Java 9 (build 9-ea+155, mixed mode) problems

(steve) #1

I have seen a few reports regarding people having problems running Gradle with Java 9, such as here and here etc. However I see nothing in terms of replies, plans and/or discussions of when this is planned to be fixed.

Trust me, I understand the ongoing frustration with early adoption of Java 9. We have been trying to be proactive about this with the Hibernate projects as well. But as far as we understand, Java 9 is finally coming close to freeze and it would be nice to get any additional feedback we might have to the EG ASAP.

We currently see problems with the 155 build[1]. Our last successful CI build using Gradle and Java 9 used the 143 build, if that helps.

Can someone from the Gradle team please comment on the plans to support Java 9? ATM projects like Hibernate are struck in the water in providing early Java 9 feedback because Gradle is holding us back. We’d just like to understand what expectations we should have.

And no, 3.4-rc-3 does not fix the problem :stuck_out_tongue_winking_eye:


(Stefan Oehme) #2

We currently don’t have capacity to look into these problems, especially since Java 9 proved to be so much of a moving target. We will start working on Java 9 support again in April.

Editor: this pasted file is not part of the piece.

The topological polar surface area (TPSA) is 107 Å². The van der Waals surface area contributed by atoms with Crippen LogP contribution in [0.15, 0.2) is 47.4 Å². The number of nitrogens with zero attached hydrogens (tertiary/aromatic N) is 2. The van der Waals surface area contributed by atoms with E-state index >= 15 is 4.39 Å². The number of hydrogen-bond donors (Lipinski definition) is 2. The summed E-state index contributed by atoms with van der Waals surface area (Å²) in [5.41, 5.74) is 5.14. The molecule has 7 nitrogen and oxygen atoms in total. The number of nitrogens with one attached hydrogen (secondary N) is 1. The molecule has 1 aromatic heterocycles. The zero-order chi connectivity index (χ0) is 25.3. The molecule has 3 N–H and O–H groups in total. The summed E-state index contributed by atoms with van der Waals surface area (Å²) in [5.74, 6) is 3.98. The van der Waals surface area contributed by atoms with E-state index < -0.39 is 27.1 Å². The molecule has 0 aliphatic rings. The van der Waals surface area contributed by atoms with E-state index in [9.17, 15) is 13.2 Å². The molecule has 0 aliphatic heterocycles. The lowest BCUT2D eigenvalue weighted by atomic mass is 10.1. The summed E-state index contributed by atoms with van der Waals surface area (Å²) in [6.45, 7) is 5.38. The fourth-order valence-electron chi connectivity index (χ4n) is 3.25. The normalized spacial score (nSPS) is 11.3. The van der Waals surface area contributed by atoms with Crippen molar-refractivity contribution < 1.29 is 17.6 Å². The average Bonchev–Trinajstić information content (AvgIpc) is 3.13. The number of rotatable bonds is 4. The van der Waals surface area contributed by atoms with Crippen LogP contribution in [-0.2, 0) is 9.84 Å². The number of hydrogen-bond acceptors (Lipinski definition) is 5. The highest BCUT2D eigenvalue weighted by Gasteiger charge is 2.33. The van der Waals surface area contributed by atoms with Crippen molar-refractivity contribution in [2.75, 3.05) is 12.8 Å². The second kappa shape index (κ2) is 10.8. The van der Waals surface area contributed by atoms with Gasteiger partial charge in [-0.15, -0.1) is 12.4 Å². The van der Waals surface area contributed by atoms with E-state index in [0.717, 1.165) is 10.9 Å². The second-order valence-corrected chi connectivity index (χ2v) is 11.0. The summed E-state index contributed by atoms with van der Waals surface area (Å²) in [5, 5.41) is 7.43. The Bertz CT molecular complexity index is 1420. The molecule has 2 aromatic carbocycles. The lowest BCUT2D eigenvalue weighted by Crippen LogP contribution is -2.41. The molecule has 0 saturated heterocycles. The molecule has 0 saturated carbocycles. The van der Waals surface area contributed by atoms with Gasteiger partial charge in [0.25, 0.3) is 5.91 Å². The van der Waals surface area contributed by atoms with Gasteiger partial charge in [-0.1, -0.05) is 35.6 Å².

Could you elaborate how exactly this is holding you back? You don’t need to run Gradle on Java 9 in order to compile for Java 9. You can use forked compilation and explicitly set the executable through javaCompile.options.forkOptions.executable = .... It’ll be slower than usual (because we need to fork on every invocation), but it should work.

(steve) #3

Well the important aspect is running test. That something compiles using Java 9 is marginally useful; what is really useful is knowing whether something runs on Java 9 JVM (aka did I sprinkle the right amount of module magic on my jar?).

Conceptually we could do the reverse I guess - launch Gradle with Java 8, specify Java 9 for test executable. But we had a very similar setup for handling the move to Java 8, and it works (far) less than spectacularly; in fact I am not sure it ever really worked. I can certainly try that again, but I really hate (and have a hard time prioritizing) work to work around things that a tool I am using should just do anyway. Its not just the upfront time/cost either; on the back-end there is a cost to undo those hacks…

(Stefan Oehme) #4

That’s the best I can recommend right now, yes.